Remove from the heat. Remove the bay leaves and the thyme from the soup, then blitz it with a hand mixer until partially chunky (or to taste). Add the beans and take soup back to the heat just until beans are heated through.

Serves 6

Thursday, July 10, 2014

Leek, carrot and potato soup or "my soup", according to my husband

Leek, carrot and potato soup / Sopa de alho-poró, batata e cenoura

Soups and winter go perfectly together, right? I make soups quite often during the colder months, and when I do I usually make a large batch so we can have it for dinner two days in a row. I have noticed that most soups, and the one I bring you today especially, taste even better the next day, so there’s another reason for making extra soup. :)

I like to vary when it comes to food and soup is no exception, but this is my husband’s favorite soup: whenever he wants me to cook it he says “why don’t you make your soup tonight?”, and I know that by my soup he means the vegetable soup I’ve been making for as long as I can remember. I have made this soup with and without the leek (just onions and garlic), with squashed added in the mix, with and without the pasta and rice replacing it, you name it. The fresh oregano is a recent addition: I’d always made this soup with parsley only, but on a given day I did not want the oregano bunch to go to waste and ended up adding it to the soup – after that, it became indispensable.

This is a very simple, yet versatile recipe and you can adjust it to make it your own. I used butter because I can’t resist using it with leeks, but you can omit that for a vegan soup.

We love having this soup with some crusty bread on the side, but it would be a crime for me not to suggest Barbara Lynch’s grilled cheese, too. :)

Leek, carrot and potato soup
own creation

1 tablespoon unsalted butter
½ tablespoon olive oil
1 leek, white part only, chopped
½ large onion, finely diced
2 fat garlic cloves, minced
2 ripe tomatoes, seeds removed, finely chopped
3 carrots, in small cubes
3 potatoes, in small cubes
boiling water, enough to cover the vegetables
salt and freshly ground black pepper
handful fresh oregano leaves
handful fresh parsley leaves, chopped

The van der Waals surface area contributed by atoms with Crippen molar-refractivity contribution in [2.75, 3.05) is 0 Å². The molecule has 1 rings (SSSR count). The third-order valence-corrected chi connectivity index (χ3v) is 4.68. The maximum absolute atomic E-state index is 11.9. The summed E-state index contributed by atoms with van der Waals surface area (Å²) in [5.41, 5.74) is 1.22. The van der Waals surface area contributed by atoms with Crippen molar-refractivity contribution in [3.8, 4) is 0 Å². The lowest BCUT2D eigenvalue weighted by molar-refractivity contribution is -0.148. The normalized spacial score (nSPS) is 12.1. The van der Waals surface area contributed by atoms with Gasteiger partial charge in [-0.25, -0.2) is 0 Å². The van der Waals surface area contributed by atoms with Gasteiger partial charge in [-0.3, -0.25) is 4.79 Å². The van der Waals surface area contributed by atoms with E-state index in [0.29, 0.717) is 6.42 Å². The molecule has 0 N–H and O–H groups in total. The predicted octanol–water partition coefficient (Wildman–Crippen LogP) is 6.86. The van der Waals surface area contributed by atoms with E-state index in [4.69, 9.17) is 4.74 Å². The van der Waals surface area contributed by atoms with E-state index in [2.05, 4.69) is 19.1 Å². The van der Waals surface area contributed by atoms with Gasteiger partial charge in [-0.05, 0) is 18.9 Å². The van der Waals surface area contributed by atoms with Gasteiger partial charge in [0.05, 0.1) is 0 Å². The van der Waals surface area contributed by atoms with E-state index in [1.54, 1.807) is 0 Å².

1 cup cooked small shaped pasta, such as ditalini*

Heat butter and olive oil in a large saucepan over medium-high heat. Add the leek and onion and cook until transparent, stirring occasionally. Add the garlic and cook until fragrant. Add the tomatoes and a pinch of salt and cook until they are mushy. Add the carrots and potatoes and stir to combine. Cover with boiling water and season with salt and pepper. When the soup comes to a boil, reduce the heat to medium-low, cover partially and cook until vegetables are tender, 10-15 minutes.
With an immersion blender, blitz the soup for a couple of seconds – you want the mixture to be half chunky, half smooth. Add the oregano and parsley, check the seasoning.
Divide the pasta among the serving bowls, top with the soup and serve.

* Once the pasta is in the soup it won’t stop swelling – that is why I cook it separately and add it only to the bowls when serving and not to the entire batch of soup

Serves 4

Wednesday, August 21, 2013

Broccolini and white bean soup to celebrate winter

Broccolini and white bean soup / Sopa de brócolis e feijão branco

Unlike most of my friends and colleagues I adore the cold weather we’ve been having here lately, and to be honest I really don’t get all the hate: a cold day in the middle of January is a bad thing, but to complain about the cold in July and August seems unreasonable to me.

I love soups and these wintry days are ideal to cook them – I don’t know about you, but cold soups are something I’m not fond of: I have tried several of them but they’re not my cup of tea – I like my soups piping hot, preferably with some nice crusty bread alongside. :)

Martha’s recipe calls for broccoli but as I often do with broccoli recipes I replaced it with broccolini – the problem was my husband loves it, too, and I almost had to hide the steamed florets from him before actually making the soup: every time I looked he was eating one of the florets drizzled with olive oil and sprinkled with sea salt. :D

Broccolini and white bean soup
slightly adapted from the wonderful and delicious Meatless: More Than 200 of the Very Best Vegetarian Recipes

450g (1 pound) broccolini, cut into florets
2 tablespoons extra-virgin olive oil
1 onion, diced
2 fat garlic cloves, finely chopped
2 cups cannellini beans, drained and rinsed
2 ½ cups (600ml) vegetable stock